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A tournament to enable social innovation in Europe

Author: Jordan Junge
Published Date: 2 October 2017

From bionic trees, to a low cost and less invasive complex disease detector, to a new language for colour-blindness, the sky was the limit at the 6th annual EIB Institute's Social Innovation Tournament. For the second year in a row, I had the pleasure of moderating and hosting the Tournament.

Cash prizes included more than €140,000 and multiple business mentoring awards to the prestigious INSEAD Social Entrepreneurship Executive Education Programme and a 3-6 month residency at the newly launched IRIS Regional Social Innovation Incubator in Portugal.

The 15 finalists came from 10 countries solving challenges related to the elderly, disability, the environment, health, refugees, unemployment and more. The projects were from different sectors, countries and varied in their scope, stage and scale. However, they were united in their personal passions for change and determination to succeed. As a finalist from a previous year said 'this is not easy need to be your own motivation when it gets hard'.

However, the diversity of projects certainly did not make the jury's decision any easier. It's hard to judge a social project against a technical piece of hardware. It's even harder when the projects are on such different scales - some of which are still ideas and desperately need capital, whilst others are looking to scale into neighbouring countries. And as one jury member told me 'sometimes, there's not even agreement on what social innovation is'.

I love being part of the Tournament. The prizes have the ability to transform these projects and take them to the next level. And as the challenges we face grow in complexity around Europe and the rest of the world, we definitely need new solutions and inspiration.

For me personally, I loved hearing ideas that I've never heard before, particularly those projects that adopted an inclusive and holistic approach to their thinking and practice. This included play parks for disabled children that were fully inclusive encouraging more collaboration and connection between all children (MagikMe). There was a social enterprise that employed blind and visually impaired women to detect for breast cancer (Discovering Hands). They were employed 'not because of their disability, but because of their amazing and unique capabilities'. Their sense of touch is much greater than non-visually impaired people meaning that they could detect lumps much smaller than self-assessment. The fact that the detectors spent 30 minutes with the patients and couldn't see them helped to develop trust and eliminate any body shame that the patients might have.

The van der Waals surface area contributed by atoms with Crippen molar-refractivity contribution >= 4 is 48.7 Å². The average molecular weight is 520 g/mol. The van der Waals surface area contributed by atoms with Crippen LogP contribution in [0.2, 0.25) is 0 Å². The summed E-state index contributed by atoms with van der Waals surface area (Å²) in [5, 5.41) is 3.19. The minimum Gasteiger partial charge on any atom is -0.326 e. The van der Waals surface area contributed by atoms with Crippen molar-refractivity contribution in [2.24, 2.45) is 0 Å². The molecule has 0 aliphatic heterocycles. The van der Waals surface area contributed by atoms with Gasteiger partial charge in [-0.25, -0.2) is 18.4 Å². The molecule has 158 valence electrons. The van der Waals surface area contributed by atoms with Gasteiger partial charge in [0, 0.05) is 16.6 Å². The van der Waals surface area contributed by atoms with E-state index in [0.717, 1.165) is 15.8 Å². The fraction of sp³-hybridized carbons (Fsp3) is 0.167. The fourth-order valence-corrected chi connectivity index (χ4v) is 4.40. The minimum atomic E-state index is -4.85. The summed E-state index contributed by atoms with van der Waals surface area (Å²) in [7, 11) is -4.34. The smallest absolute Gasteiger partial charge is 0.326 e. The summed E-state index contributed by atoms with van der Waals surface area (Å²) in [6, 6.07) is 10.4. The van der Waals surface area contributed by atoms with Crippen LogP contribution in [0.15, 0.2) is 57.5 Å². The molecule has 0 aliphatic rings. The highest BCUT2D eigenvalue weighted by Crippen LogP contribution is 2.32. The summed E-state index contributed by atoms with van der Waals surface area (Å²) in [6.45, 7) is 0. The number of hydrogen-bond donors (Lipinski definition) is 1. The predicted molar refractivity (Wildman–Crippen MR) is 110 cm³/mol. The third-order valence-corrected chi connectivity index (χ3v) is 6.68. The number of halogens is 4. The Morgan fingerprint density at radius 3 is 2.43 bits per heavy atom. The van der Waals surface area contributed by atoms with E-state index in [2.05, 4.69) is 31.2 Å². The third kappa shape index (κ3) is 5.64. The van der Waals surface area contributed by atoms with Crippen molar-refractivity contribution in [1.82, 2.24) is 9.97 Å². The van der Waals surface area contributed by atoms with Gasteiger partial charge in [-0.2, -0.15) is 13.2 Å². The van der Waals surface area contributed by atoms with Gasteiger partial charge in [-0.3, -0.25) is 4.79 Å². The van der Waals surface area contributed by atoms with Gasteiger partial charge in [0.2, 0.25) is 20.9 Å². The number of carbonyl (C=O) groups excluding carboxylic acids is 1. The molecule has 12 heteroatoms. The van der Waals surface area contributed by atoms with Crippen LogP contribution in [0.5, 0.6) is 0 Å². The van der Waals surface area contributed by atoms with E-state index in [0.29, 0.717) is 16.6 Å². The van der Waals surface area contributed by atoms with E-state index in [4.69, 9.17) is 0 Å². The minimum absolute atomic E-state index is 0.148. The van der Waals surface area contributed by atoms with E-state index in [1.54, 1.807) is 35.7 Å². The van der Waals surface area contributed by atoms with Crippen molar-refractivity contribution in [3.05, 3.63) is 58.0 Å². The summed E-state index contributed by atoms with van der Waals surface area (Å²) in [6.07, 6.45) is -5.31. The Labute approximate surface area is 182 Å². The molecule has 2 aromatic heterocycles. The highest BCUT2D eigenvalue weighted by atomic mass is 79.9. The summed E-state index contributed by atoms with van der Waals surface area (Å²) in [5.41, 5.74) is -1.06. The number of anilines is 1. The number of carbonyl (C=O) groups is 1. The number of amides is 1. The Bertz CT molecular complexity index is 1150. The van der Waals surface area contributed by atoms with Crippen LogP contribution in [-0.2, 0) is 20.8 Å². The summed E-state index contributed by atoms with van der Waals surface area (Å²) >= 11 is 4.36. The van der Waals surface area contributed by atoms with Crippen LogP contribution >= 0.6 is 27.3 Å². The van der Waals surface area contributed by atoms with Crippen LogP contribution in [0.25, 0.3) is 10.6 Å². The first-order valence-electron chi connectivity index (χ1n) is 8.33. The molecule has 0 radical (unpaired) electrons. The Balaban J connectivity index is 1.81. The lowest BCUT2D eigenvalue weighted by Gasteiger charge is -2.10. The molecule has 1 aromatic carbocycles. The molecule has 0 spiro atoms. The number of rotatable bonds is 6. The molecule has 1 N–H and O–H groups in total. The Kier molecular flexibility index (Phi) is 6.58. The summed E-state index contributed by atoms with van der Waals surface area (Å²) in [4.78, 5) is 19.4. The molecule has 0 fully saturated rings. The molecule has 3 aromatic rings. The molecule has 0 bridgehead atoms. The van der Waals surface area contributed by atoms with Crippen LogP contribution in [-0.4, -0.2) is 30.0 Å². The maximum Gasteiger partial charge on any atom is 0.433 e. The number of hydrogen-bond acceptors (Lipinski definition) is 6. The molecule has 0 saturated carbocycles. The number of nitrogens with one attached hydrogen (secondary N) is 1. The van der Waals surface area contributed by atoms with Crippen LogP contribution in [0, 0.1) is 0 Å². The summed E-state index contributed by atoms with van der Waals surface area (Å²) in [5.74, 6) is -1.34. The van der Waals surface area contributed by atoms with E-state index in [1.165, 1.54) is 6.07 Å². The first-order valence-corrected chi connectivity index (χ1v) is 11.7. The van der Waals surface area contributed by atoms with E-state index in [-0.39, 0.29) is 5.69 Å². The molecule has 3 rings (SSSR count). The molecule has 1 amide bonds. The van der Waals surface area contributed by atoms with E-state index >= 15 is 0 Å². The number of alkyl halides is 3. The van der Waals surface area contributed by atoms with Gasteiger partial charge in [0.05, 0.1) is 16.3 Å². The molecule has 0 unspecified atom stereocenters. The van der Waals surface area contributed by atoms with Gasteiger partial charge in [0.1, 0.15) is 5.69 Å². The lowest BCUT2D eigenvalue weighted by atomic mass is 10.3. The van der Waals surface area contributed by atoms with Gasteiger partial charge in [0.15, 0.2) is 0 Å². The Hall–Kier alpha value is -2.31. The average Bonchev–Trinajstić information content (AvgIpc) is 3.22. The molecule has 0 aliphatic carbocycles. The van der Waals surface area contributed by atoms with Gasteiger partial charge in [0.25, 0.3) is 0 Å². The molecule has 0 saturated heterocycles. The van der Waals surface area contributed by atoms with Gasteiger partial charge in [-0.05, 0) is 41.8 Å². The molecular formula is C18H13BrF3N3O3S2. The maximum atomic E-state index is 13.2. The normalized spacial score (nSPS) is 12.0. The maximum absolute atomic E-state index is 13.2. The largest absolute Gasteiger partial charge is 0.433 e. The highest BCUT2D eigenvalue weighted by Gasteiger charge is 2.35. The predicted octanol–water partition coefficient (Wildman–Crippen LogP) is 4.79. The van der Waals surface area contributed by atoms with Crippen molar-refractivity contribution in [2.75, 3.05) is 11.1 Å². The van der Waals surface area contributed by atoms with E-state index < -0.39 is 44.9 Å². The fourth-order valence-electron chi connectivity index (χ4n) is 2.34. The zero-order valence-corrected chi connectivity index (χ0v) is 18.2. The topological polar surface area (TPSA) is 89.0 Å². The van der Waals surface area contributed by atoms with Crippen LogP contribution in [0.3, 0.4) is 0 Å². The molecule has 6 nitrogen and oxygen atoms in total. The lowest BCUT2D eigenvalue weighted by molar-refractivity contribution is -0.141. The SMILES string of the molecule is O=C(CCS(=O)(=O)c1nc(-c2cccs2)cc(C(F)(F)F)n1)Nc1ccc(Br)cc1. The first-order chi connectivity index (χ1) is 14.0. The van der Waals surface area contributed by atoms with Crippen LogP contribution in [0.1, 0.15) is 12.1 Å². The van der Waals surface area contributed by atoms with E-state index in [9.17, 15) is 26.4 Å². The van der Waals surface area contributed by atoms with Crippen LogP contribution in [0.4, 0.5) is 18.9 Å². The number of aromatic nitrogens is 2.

As the philanthropic arm of the European Investment Bank, the EIB Institute plays a crucial role in supporting the social innovation ecosystem across Europe. After hosting the Tournament last year in Ljubljana, it appears that the Government has only continued to engage in this field. This includes hosting a high-profile summit on the social economy in the region with the Prime Minister in April 2017 (you can see my thoughts here from the panel I hosted at the Summit).

It was great to hear that the wheels were already beginning to turn in Riga following last week's event. After speaking with the Social Entrepreneurship Association of Latvia, I found she was delighted with the international attention on social innovation and social entrepreneurship and hoped that she could continue the momentum in the country to further the discussion around the needs and opportunities going forward.

With the number and strength of the applicants growing each year, the Tournament and other challenge prizes like it, are only helping to help spread the word of social innovation. With the weight of the EIB behind it, the Tournament helps to provide the recognition to finalists that can open doors and influence other institutions. As President of the EIB, Werner Hoyer, said 'Europe has an important history of social innovation and the EU Bank and the EIB Institute have an important obligation to nurture the great innovation potential that exists in Europe...This competition is designed to distinguish and nurture these entrepreneurs'.

Although prizes are great, they're not the whole picture. Prizes and tournaments do a great job of uncovering and discovering hidden talents. As Werner Hoyer, President of the EIB said ' The social innovators (here today) are a great example of the sometimes undiscovered innovation capacity around us'. However, we know that social innovation needs to be nurtured and supported continuously. It's exciting to see the active role the EIB are taking in continuing to nurture the ecosystem - including supporting the IRIS regional social incubator in Portugal, organising an investor fair for previous winners and continuing to broker partnerships across the region.

It seems unfair to include highlights from the Tournament given how fantastic all of the projects were. If you would like to see more information, I highly recommend reading through the 15 finalists here. I'm already excited for what next year will bring in Copenhagen with a special focus on the circular economy and sustainable development.